STEVE Coogan has said that part of him wants Scotland to vote for independence just to “give a bloody nose to English, London establishment thinkers".

Speaking to The National, the comedian discussed his evolving views on Scotland leaving the Union.

Coogan, who is currently touring the UK with his new stage show Stratagem with Alan Partridge Live, said the Brexit vote led him to consider moving to Scotland.

He said while Britain was an “insular” place, Scotland remained an “outward-looking” country.

READ MORE: Comedian Nish Kumar on independence, the BBC, Nadine Dorries and performing in Scotland

While England voted 53.4% to leave the EU, an overwhelming 62% of Scotland voted to remain - the highest proportion of any UK nation.

Coogan, who describes himself as a keen European, said Brexit changed his view on backing Yes. But he added that he was still on the fence over what the consequences for the whole of the UK would be if Scotland were to leave.

The actor said: “I wish England was different, I did consider after Brexit, 'Oh I'll move to Scotland' just because Scotland is more outward-looking and Britain has this insularity that's to do with the Empire, to do with its lost glory that it's never quite gotten over.

“But my slight antipathy is that I'm more sympathetic to the Labour Party than the Conservative Party, I've made no secret of that.

The National: Steve Coogan is currently touring as Alan Partridge in his new live show StratagemSteve Coogan is currently touring as Alan Partridge in his new live show Stratagem

“If Scotland were to break away then, my worry is that there would never be another Labour government in England ever again. And that bothers me, because in a way, if Scotland broke away it would be bad for people who want to challenge the establishment in England.”

Coogan said he worries that if Scotland left the UK, those in England who want the Conservatives out of government would have fewer friends - and fewer voters.

He continued: “It’s almost like it would be great for Scotland but for people like me and other people who want to challenge the status quo, it wouldn't be good because we'd have fewer friends. That's the best way of putting it.”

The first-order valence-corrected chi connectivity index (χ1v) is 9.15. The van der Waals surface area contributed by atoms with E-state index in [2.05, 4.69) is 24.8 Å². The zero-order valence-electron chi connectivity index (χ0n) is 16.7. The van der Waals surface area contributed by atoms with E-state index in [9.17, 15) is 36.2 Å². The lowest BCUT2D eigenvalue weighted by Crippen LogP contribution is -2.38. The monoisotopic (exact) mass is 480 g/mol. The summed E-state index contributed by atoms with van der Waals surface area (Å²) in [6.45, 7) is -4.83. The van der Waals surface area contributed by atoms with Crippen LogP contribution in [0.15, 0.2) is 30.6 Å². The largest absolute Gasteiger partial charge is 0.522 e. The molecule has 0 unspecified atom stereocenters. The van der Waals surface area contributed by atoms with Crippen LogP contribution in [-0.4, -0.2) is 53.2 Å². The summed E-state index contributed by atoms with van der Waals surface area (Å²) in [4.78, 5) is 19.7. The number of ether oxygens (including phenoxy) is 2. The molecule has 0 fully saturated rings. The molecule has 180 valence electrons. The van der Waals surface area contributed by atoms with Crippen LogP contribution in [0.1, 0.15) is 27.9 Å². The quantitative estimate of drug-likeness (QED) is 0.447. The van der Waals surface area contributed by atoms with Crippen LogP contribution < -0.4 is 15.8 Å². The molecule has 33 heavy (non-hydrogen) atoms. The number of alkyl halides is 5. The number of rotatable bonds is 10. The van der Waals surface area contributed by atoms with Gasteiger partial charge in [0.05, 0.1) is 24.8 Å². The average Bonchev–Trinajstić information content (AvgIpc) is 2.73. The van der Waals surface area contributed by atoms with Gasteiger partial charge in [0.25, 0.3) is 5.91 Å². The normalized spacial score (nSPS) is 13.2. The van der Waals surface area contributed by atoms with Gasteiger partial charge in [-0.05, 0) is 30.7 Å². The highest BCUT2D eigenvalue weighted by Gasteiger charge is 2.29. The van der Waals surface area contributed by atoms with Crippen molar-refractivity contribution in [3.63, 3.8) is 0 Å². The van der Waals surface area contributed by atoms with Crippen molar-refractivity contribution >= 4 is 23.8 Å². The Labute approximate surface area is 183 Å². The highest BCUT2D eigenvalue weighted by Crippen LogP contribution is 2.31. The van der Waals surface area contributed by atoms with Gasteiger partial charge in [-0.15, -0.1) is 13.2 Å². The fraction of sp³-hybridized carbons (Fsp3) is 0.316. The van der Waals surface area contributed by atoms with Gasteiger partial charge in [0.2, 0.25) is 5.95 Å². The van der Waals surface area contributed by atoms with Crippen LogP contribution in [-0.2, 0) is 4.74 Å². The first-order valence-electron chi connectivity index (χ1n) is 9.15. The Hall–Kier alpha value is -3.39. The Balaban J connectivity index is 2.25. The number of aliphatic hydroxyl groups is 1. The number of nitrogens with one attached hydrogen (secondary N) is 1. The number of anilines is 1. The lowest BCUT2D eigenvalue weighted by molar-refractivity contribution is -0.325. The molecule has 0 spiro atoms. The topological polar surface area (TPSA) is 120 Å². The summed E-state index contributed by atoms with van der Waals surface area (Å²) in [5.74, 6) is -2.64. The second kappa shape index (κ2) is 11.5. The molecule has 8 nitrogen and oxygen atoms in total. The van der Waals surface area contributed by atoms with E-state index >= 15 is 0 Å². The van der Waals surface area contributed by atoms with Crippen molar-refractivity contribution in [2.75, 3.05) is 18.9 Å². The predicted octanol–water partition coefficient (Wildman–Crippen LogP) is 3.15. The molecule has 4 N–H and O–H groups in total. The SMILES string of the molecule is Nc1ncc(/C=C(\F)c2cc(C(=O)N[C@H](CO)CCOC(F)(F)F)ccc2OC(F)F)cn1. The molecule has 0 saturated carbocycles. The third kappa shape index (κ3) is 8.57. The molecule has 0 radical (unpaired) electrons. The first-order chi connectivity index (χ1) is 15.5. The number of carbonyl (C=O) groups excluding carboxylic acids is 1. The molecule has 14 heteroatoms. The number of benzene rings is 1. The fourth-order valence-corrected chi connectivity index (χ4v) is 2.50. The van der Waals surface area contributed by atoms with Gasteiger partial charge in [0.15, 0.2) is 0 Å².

The English actor said he wished devolution had been implemented “more effectively” but added that it was not just Scotland that’s been “neglected” by Westminster.

He said: “Now, I'm from Manchester, and we are neglected in the same way that Scotland has been historically neglected. It's not just a Scottish thing, the centralisation of power. So I've got a great deal of sympathy [for independence].

The National: Steve Coogan said he has sympathies for independence but isn't 100% there yetSteve Coogan said he has sympathies for independence but isn't 100% there yet

“Sometimes I feel like saying part of me would like Scotland to break away just to give a bloody nose to those sort of English, London-centric establishment thinkers. But then, I also feel like the people on my side of politics need to stick together, whatever side of the Border.

“I mean, I'm half Irish. I'd like to see a united Ireland, so I do have a lot of sympathy with Scotland wanting independence. I suppose I'm sort of on the fence about it, for different reasons, but certainly, I'm much more sympathetic these days than I have been in the past.”

Coogan was among the 200 notable figures to sign the Guardian's letter in 2014. The letter said Scotland and the rest of Britain had more in common than what divided them.

And the Coogan still believes there are “basic values” that unite those across the four nations of the UK.

“I'd say people who have my political sympathies lie on all sides of the Border,” he said.

“And people who have my worldview, my view of life, lie on both sides of the Border. There are establishment figures who I don't like to think of myself as, uber-conservative types on both sides of the Border.

“There are basic values that unite people on both sides of the Border but I think that it seems that that's less true now that Britain has embraced Brexit.”

The National: Steve Coogan said his views on Scottish independence changed after BrexitSteve Coogan said his views on Scottish independence changed after Brexit

Coogan was more hopeful for the future though, saying that a majority of the UK didn’t vote for Brexit due to those who stayed home out of “apathy”.

He pointed to polls which showed if the vote was held today, remain would win.

READ MORE: Alan Cumming on the Edinburgh microcosm explaining the need for independence

The 56-year-old didn’t appear to think Boris Johnson had helped the Union at all, and suggested the Prime Minister should have stuck to “light entertainment”.

Asked about a Channel 4 interview in which Boris Johnson said that although he agreed to the trade barriers created by the Northern Ireland protocol, he had hoped the EU would not apply them.

Responding to the clip, Coogan laughed before saying: "It's bizarre. Look, the guy’s out of his depth really.

"He’s just not Prime Minister material. He is a bit of a joke. He was a TV light entertainer and that’s all he is.”

Stratagem with Alan Partridge Live comes to Glasgow's SSE Arena on May 24 and 25, Edinburgh Playhouse on May 26 and Aberdeen's P&J Live on May 27.